That profile will almost certainly encourage our Recruiter to read on and will probably get that candidate short-listed for the Service Delivery Manager role.
Remember the first "screen" of the first page of your CV is what really counts. It's all the recruiter is going to look at initially and he's probably only going to look for about 10 seconds. I strongly recommend that you tailor this Profile to each specific job application. I'm not suggesting that you distort your experience and I'm assuming that you wouldn't be applying for the job unless you have the basic skills required, but you do need to ensure that the contents of your Profile reflect the requirements of the particular job you are applying for. What you are doing is making the recruiter's job as easy as possible. Make sure you give him what he's looking for!
Now let's move on down the first page of your CV. Following your PROFILE you need to add roughly five Key Achievements that provide evidence to support the Profile you have written. These need to be impressive and I would suggest that you write them cliche free. Instead they need to be solid achievements that are relevant to the role that you are applying for and that will be meaningful to your potential employer.
Selecting these key achievements is really important and will also get you thinking about what you have really achieved in your career and more importantly what will get you that interview.
Ideally you should have a "library" of at least 10 key achievements and place the five that you feel are most appropriate in the list for each job application. These key achievements will also provide useful ammunition for questions at interview.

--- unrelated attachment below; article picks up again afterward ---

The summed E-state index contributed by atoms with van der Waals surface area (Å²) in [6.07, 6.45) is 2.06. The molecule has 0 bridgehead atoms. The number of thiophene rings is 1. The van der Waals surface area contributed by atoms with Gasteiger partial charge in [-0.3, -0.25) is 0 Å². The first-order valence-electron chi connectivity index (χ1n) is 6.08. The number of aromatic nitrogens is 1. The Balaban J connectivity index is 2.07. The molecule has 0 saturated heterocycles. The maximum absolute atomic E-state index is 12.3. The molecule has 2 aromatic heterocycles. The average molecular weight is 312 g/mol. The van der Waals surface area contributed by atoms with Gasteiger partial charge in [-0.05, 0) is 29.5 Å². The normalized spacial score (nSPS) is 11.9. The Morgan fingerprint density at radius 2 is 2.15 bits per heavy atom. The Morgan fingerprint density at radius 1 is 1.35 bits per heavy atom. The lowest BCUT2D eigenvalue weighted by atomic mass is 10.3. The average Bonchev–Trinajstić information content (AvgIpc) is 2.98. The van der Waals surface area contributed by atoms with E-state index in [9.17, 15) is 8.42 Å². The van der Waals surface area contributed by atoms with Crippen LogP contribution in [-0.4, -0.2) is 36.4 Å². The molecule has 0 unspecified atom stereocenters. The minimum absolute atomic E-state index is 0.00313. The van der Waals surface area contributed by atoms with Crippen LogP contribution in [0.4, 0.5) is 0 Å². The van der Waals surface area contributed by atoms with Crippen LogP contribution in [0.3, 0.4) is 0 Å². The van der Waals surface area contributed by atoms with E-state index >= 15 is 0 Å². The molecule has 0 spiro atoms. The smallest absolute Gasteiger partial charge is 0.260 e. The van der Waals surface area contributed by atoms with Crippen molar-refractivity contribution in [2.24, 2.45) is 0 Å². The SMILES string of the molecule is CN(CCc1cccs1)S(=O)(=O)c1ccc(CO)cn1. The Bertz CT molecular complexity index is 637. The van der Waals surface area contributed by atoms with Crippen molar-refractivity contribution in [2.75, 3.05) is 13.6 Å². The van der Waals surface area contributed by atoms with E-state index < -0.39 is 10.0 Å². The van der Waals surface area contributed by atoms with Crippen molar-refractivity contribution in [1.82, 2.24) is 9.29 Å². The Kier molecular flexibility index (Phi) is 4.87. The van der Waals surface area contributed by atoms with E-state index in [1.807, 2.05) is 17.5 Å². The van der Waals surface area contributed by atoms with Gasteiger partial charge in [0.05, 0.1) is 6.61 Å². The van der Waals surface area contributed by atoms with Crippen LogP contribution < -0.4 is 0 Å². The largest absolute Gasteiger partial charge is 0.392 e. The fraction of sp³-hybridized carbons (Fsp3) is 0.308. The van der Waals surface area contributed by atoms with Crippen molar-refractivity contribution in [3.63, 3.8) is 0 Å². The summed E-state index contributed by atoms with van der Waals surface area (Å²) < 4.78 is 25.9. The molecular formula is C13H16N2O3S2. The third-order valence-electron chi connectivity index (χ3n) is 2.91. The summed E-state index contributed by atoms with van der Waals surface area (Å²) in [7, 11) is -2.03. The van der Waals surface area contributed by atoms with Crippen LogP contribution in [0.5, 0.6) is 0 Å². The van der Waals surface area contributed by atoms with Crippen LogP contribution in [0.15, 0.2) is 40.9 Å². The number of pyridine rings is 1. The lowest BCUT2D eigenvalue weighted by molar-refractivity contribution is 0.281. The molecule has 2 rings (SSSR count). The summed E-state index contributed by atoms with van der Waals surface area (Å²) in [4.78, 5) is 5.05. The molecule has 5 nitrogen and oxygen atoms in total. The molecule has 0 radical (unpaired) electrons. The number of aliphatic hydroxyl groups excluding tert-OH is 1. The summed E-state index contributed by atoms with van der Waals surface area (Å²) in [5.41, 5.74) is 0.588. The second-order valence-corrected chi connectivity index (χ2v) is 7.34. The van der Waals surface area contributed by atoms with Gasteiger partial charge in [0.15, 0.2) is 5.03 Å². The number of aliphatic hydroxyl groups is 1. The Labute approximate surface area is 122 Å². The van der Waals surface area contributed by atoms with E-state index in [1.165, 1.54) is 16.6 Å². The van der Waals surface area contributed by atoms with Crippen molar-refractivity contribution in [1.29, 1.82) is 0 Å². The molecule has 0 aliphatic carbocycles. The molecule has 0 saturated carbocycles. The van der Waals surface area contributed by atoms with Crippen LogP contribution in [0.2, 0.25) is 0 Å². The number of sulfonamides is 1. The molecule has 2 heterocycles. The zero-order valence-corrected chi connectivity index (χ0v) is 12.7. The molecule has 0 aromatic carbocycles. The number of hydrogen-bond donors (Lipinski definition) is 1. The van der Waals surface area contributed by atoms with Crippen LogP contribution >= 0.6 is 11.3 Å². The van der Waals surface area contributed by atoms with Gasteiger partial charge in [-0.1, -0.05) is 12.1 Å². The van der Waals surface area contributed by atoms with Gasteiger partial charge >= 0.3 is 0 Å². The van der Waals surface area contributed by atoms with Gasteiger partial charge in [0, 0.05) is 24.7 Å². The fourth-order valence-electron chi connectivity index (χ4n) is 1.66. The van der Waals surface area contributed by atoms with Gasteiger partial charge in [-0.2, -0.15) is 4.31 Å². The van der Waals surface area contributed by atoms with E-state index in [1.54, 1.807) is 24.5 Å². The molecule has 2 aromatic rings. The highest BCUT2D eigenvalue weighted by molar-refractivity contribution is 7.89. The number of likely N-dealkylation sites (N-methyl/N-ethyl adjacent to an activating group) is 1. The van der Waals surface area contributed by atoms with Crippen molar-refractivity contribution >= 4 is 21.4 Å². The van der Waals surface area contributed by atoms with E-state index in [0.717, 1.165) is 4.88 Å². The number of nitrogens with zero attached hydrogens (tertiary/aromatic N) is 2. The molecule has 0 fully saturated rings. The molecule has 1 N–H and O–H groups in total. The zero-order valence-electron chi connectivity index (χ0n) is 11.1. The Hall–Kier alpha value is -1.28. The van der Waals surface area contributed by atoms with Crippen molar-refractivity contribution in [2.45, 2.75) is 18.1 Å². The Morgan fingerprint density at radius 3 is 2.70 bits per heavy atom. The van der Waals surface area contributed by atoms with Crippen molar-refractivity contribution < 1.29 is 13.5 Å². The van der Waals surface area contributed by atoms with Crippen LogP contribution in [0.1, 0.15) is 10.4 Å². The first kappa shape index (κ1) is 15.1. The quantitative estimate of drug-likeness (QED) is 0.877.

The next important section should be a matrix of your technical skills. I would recommend grouping these by category. (eg. Operating Systems, Development Tools, RDBMS etc.)
From this point on you can start to list your jobs. Don't use obscure job titles that are unique to your organisation but will be meaningless to other employers. My advice would be to modify job titles so that they are clearly understandable and indicate exactly what you did in the job.
Make sure that you list five or six key achievements for each job and of course you can include your full "library" of Key Achievements used earlier in the CV.
Always state clearly why you left each job and make sure that that you account for the whole of your career and that there are no blank periods. If you took a 6 month planned career break to renovate your house then say so, don't leave a blank.
The final part of your CV should include your Education and Professional Training and your Personal Details which should include your Nationality. If you are not a British or an EU Citizen then you need to indicate on what basis you are able to work in the UK.
Remember that you do not need to include your date of birth. Because of the Age Discrimination Act recruiters should not ask for your age, although bear in mind that employers are entitled to know your date of birth at the time they offer you a position.
In some respects these guidelines are written for a very conventional CV and of course there are lots of opportunities for innovation and development in this area. For example you might want to place your CV on your personal web site or social networking site and include graphics, video clips etc. however what you have here is a basic working CV that will get you interviews with the majority of recruiters / employers in the UK and that should be your objective.
It's over to you!